Lakers Blast Spurs, Avenge Only Defeat


The NBA regular season is too long and players' memories seemingly are too short for the Lakers to have succumbed to such a base emotion as revenge going into Sunday night's Forum rematch against the San Antonio Spurs.

So what if the Spurs held the distinction of being the only team to beat the Lakers so far in this young season. Losses happen.

"They had a good time on us over there," Laker forward James Worthy said. "They beat us, and that's something we remember. But I don't know about no grudge thing."

Perhaps it wasn't a grudge match, but the Lakers seemed inspired against the vastly improved Western Conference contender. In an impressive show of force, the Lakers dominated the Spurs en route to a 132-112 victory.

If the Lakers, now 10-1, still harbored memories of that eight-point setback in San Antonio Nov. 4, the slate was wiped clean Sunday night.

"We remembered that game," Magic Johnson said. "But revenge? There are too many games to have that on your mind. It's just game, whatever, 11, I think. So, you can't think like that."

Laker thinking, or so they said, instead centered on shifting their running game to overdrive and helping Mychal Thompson defend Spur rookie David Robinson. Both objectives were met.

In recording their ninth straight victory, their longest streak in two seasons, the Lakers had four of five starters score at least 20 points and received strong defensive and bench help in turning back the 6-5 Spurs.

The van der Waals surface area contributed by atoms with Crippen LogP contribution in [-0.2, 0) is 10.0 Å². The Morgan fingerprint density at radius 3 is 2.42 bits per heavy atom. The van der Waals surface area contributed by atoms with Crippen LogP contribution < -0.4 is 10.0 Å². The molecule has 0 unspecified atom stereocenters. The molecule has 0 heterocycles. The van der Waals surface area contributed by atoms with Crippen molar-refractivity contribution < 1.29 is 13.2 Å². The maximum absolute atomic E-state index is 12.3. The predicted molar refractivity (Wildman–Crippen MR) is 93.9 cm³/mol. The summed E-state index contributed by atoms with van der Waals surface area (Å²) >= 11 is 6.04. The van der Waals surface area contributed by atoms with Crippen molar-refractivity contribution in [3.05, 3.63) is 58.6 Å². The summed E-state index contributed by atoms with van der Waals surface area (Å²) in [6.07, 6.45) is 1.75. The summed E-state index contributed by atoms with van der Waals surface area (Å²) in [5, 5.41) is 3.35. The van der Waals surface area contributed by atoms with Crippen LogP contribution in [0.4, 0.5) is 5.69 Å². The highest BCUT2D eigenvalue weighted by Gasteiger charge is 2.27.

Inspired efforts abounded, foremost among them coming from:

--Johnson, who scored 24 points and added 10 assists and performed his usual service as director of the offense. Johnson scored all but two of his points in the second and third quarters, when the Lakers dismantled the Spurs.

--Byron Scott, who also scored 24 points, 12 in the first quarter. Scott's personal highlight was a twisting reverse layup through heavy traffic in the third quarter.

--Worthy, who maintained his consistency by scoring 22 points. Worthy made five of his first six shots--all but one from long range--then seemingly let others take over the scoring load.

--A.C. Green, who had 20 points and eight rebounds. Although Green saw his double-figure rebound streak end at three games, he more than held his own against Robinson and forward Terry Cummings.

Robinson, who had 23 points and 17 rebounds in the Spurs' season-opening victory over the Lakers, had 25 points and grabbed six rebounds before fouling out with 6:38 to play. Robinson made nine of 11 shots from the field.

Ten of Robinson's points, however, came in the fourth quarter, after the Lakers had opened a 30-point lead. The Lakers kept the ball out of Robinson's hands in the low post and balanced rebounding kept him from dominating the boards.

And, for a brief stretch in the second quarter, Vlade Divac, the Lakers' Yugoslav rookie, outplayed Robinson. Divac scored seven points in the second quarter, on this night only a minor player in the Lakers' triumph.

"You have to keep a body on (Robinson) at all times, make him work for shots," Thompson said. "A lot of times, when he did get the ball in there, Earvin and Coop (Michael Cooper) were pestering him around his knees. You have to have help against him. Tonight, we had it."